My prejudice is against its contents: the pulverised tomatoes that look like run-off from a Tudor torture chamber. A whole tomato is a source of joy and, occasionally, wonder (I remember learning that the Farsi for tomato is gojeh farangi, which translates literally as “foreign plum”) – and I am as fond of pizza as anyone. Most accessories to the Bloody Mary are fine with me: Worcestershire sauce, Tabasco, celery, black pepper, even sherry or oysters. But generally I share the curmudgeon Bernard DeVoto’s mistrust of fruit juice in my spirits: “all pestilential, all gangrenous, all vile” was the great man’s verdict. His main objection was sweetness but I will include the admittedly savoury tomato in my ban. At the cocktail hour, I have been known to crave all kinds of odd concoctions but none has included pulp.

To many, the whole point of a Bloody Mary is that you don’t wait until the cocktail hour. This seems to entail a certain shying away from unpleasant realities. I know perfectly well the reaction I would get if I were to ask for a grilled tomato and a chilled Martini at brunch: my friends would start likening me to F Scott Fitzgerald and they wouldn’t be referring to my writing talent. Despite its remarkably similar contents, a Bloody Mary is a perfectly acceptable midday, middle-class beverage. If the original Mary were here to witness such hypocrisy, she would surely tut and reach for her firelighters.

Yet, like the good Catholic I certainly am not, I must confess, for I have seen the error of my ways. In July, on Vancouver Island, I tried a Bloody Caesar – Canada’s spirited response to England’s favourite breakfast tipple (“I’ll see your Tudor queen, you bunch of retrograde royalists, and raise you a Roman emperor”). The main difference is a weird yet oddly palatable concoction called Clamato: tomato juice thinned and refined by clam juice. Replace your standard slop with this stuff, which has all the tang of tomato yet flows like a veritable Niagara, and you will have a drink far stranger yet more delicious than the traditional version.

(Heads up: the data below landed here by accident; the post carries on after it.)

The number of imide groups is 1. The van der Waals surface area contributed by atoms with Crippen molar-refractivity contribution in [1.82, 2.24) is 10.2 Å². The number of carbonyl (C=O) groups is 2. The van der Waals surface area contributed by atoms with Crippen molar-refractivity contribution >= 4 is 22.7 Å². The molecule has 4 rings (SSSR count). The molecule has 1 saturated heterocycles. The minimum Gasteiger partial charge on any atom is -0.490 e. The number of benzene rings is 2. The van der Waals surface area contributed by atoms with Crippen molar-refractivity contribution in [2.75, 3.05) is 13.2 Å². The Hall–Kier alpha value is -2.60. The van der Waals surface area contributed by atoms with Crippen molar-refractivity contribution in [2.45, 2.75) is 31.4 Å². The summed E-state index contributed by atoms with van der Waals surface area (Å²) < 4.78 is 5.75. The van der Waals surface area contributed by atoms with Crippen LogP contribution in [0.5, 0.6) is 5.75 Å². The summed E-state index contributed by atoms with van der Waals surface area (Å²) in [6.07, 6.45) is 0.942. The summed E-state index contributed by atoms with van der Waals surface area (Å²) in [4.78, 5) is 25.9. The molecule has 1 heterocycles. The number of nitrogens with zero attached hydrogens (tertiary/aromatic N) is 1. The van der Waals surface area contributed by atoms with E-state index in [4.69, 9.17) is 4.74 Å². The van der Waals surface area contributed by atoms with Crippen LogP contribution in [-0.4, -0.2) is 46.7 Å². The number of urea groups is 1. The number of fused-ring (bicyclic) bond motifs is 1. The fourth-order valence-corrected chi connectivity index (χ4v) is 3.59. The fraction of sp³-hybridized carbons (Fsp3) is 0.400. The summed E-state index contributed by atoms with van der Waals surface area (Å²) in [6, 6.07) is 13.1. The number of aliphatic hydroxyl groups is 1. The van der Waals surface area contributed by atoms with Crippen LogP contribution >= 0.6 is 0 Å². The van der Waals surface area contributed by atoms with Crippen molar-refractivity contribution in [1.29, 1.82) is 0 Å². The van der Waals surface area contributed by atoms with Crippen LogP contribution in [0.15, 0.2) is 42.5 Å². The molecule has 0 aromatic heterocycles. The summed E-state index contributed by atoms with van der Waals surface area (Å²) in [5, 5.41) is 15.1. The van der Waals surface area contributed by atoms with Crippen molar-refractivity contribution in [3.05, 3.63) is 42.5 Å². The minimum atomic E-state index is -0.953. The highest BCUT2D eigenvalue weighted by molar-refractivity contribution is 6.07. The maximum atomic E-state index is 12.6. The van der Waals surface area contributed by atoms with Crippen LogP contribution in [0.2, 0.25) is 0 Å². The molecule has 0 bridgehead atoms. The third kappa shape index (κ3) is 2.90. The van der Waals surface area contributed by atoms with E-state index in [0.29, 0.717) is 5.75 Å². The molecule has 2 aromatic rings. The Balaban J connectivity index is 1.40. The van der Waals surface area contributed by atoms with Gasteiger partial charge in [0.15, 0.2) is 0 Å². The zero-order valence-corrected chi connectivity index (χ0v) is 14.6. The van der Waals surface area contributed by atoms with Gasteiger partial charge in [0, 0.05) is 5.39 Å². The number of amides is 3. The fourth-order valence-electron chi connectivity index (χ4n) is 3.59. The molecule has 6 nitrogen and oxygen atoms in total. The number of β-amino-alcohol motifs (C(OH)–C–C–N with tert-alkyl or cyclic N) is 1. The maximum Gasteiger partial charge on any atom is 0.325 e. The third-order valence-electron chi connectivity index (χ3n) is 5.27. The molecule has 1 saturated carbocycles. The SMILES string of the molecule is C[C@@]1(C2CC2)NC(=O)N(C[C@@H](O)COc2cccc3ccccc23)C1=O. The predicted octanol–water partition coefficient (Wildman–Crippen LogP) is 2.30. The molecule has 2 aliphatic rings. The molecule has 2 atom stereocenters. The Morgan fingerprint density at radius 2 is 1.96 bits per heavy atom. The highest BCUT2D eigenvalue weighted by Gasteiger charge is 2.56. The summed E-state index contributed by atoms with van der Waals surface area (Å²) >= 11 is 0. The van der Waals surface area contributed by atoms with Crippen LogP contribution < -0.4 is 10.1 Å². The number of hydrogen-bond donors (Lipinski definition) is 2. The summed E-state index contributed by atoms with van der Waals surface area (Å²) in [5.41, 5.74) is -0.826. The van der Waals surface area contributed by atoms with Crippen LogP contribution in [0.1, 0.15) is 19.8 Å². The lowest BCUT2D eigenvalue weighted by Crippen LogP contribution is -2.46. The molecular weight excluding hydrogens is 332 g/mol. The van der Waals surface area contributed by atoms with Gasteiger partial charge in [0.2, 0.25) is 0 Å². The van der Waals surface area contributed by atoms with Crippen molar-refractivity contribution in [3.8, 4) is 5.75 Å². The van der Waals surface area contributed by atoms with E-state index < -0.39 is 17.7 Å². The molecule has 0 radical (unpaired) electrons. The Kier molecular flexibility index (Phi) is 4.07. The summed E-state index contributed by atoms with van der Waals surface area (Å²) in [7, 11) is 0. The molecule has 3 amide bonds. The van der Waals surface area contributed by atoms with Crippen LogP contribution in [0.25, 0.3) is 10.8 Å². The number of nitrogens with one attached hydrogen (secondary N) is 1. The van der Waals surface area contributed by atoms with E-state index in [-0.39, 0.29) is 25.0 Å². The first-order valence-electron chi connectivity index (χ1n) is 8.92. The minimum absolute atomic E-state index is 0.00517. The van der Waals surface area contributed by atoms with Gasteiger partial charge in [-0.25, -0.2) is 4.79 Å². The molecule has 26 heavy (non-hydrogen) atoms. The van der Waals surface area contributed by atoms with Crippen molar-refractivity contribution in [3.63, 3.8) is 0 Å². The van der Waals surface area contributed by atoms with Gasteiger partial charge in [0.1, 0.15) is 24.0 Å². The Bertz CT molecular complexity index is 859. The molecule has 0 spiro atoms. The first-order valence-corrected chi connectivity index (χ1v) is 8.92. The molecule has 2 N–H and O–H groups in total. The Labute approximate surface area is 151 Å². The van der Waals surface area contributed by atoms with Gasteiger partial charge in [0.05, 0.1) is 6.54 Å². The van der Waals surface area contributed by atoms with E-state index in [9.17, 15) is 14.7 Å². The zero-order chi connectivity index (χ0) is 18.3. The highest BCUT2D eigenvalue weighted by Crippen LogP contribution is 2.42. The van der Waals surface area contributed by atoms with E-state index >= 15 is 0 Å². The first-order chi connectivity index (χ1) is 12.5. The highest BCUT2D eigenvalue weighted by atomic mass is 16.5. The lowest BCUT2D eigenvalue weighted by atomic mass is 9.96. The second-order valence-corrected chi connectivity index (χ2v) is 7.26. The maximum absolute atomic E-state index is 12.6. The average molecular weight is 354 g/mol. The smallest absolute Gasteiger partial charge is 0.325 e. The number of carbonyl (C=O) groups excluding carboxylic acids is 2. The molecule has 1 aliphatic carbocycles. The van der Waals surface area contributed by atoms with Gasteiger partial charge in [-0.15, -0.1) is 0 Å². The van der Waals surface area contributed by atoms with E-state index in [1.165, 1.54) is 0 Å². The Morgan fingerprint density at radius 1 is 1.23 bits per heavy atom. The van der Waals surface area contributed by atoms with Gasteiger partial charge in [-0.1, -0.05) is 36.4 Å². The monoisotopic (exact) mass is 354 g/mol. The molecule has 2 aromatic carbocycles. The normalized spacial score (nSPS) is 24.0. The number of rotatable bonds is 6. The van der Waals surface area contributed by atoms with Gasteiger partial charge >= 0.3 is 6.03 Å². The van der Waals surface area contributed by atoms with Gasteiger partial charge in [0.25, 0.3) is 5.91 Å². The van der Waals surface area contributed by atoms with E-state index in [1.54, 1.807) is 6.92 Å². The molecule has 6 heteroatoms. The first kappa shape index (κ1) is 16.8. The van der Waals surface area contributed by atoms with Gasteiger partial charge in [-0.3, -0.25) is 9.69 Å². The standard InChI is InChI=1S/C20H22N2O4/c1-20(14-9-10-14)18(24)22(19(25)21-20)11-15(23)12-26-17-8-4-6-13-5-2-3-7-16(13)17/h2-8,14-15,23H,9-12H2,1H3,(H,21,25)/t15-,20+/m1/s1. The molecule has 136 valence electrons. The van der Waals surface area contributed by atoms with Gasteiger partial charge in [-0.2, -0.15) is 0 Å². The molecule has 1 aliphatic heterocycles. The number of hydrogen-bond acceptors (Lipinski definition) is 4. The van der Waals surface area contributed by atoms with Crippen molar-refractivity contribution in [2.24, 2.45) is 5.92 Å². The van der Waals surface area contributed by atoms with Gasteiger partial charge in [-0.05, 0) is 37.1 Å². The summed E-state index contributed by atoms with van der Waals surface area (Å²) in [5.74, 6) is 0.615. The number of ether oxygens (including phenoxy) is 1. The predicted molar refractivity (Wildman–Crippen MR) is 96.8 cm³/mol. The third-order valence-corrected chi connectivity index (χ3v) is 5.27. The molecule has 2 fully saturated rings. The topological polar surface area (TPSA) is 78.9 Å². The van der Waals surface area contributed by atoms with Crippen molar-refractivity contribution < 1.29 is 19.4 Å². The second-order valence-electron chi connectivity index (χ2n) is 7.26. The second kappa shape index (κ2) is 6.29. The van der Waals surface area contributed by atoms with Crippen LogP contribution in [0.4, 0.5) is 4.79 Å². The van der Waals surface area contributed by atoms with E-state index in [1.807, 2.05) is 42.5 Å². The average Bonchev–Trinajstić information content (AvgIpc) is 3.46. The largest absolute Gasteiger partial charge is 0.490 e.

Apparently, the Caesar was invented by an Italian restaurateur in Calgary, Alberta, who wanted a liquid version of his favourite dish from the old country: spaghetti alle vongole in rosso (clam and tomato spaghetti). He got it – and, more importantly, the rest of us got something we can drink not at breakfast but instead of dinner. Find a really interesting garnish – pickled bull kelp or spicy pickled celery, say – and you can even claim to have eaten your greens.

I’m sure that dedicated fans of the Bloody Mary will consider this entire column heretical, which seems appropriate: that’s the side I was born on, being Jewish, and I like to hope I wouldn’t switch even under extreme forms of persuasion. But this cocktail is in any case a broad church: few cocktails come in so many different incarnations.

The original was invented, according to him, by Fernand Petiot, who was a French barman in New York during Prohibition (and so must have known a thing or two about hypocrisy). It includes lemon juice and a “layer” of Worcestershire sauce and the tomato juice is strained; it may also actually have been named after a barmaid.

All of which proves only that dogma has no place at the bar. Variety is the spice of life, which makes it ironic that the world’s spiciest cocktail bestows a frivolous immortality on a woman who believed all choice to be the work of the devil.

Next week John Burnside on nature

Nina Caplan is the 2014 Fortnum & Mason Drink Writer of the Year and 2014 Louis Roederer International Wine Columnist of the Year for her columns on drink in the New Statesman. She tweets as @NinaCaplan.

This article first appeared in the 08 October 2015 issue of the New Statesman, Putin vs Isis